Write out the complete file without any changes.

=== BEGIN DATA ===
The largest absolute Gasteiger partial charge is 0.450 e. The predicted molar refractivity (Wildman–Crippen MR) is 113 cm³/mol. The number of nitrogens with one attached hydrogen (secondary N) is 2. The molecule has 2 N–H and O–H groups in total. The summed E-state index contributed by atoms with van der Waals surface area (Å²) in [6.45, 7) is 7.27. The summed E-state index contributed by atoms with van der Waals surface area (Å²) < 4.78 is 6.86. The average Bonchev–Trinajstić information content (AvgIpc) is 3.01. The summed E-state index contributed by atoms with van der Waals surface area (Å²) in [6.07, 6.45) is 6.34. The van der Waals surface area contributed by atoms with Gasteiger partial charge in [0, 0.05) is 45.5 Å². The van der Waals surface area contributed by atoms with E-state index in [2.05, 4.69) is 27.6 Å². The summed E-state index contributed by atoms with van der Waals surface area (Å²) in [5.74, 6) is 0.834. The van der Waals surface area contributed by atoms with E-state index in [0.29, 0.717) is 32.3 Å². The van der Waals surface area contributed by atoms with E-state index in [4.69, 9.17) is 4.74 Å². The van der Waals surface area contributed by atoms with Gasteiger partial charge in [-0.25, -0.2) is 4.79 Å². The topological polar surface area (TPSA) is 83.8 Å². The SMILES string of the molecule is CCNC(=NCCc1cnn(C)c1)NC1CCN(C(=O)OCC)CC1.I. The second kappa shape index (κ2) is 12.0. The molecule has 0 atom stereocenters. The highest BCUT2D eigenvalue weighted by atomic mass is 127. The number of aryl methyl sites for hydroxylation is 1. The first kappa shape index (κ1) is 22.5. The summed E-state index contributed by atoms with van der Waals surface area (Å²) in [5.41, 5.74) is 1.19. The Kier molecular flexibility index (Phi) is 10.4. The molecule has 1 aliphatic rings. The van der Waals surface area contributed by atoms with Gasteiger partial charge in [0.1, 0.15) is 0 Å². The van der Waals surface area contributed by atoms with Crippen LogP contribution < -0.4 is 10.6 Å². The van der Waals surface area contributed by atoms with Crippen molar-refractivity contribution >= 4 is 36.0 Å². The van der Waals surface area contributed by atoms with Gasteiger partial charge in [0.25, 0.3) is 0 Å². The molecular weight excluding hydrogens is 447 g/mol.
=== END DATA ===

The largest absolute Gasteiger partial charge is 0.450 e. The predicted molar refractivity (Wildman–Crippen MR) is 113 cm³/mol. The number of nitrogens with one attached hydrogen (secondary N) is 2. The molecule has 2 N–H and O–H groups in total. The summed E-state index contributed by atoms with van der Waals surface area (Å²) in [6.45, 7) is 7.27. The summed E-state index contributed by atoms with van der Waals surface area (Å²) < 4.78 is 6.86. The average Bonchev–Trinajstić information content (AvgIpc) is 3.01. The summed E-state index contributed by atoms with van der Waals surface area (Å²) in [6.07, 6.45) is 6.34. The van der Waals surface area contributed by atoms with Gasteiger partial charge in [0, 0.05) is 45.5 Å². The van der Waals surface area contributed by atoms with E-state index in [2.05, 4.69) is 27.6 Å². The summed E-state index contributed by atoms with van der Waals surface area (Å²) in [5.74, 6) is 0.834. The van der Waals surface area contributed by atoms with E-state index in [0.29, 0.717) is 32.3 Å². The van der Waals surface area contributed by atoms with E-state index in [4.69, 9.17) is 4.74 Å². The van der Waals surface area contributed by atoms with Gasteiger partial charge in [-0.25, -0.2) is 4.79 Å². The topological polar surface area (TPSA) is 83.8 Å². The SMILES string of the molecule is CCNC(=NCCc1cnn(C)c1)NC1CCN(C(=O)OCC)CC1.I. The second kappa shape index (κ2) is 12.0. The molecule has 0 atom stereocenters. The highest BCUT2D eigenvalue weighted by atomic mass is 127. The number of aryl methyl sites for hydroxylation is 1. The first kappa shape index (κ1) is 22.5. The summed E-state index contributed by atoms with van der Waals surface area (Å²) in [5.41, 5.74) is 1.19. The Kier molecular flexibility index (Phi) is 10.4. The molecule has 1 aliphatic rings. The van der Waals surface area contributed by atoms with Gasteiger partial charge in [0.1, 0.15) is 0 Å². The van der Waals surface area contributed by atoms with Crippen LogP contribution < -0.4 is 10.6 Å². The van der Waals surface area contributed by atoms with Crippen molar-refractivity contribution >= 4 is 36.0 Å². The van der Waals surface area contributed by atoms with Gasteiger partial charge in [0.25, 0.3) is 0 Å². The molecular weight excluding hydrogens is 447 g/mol.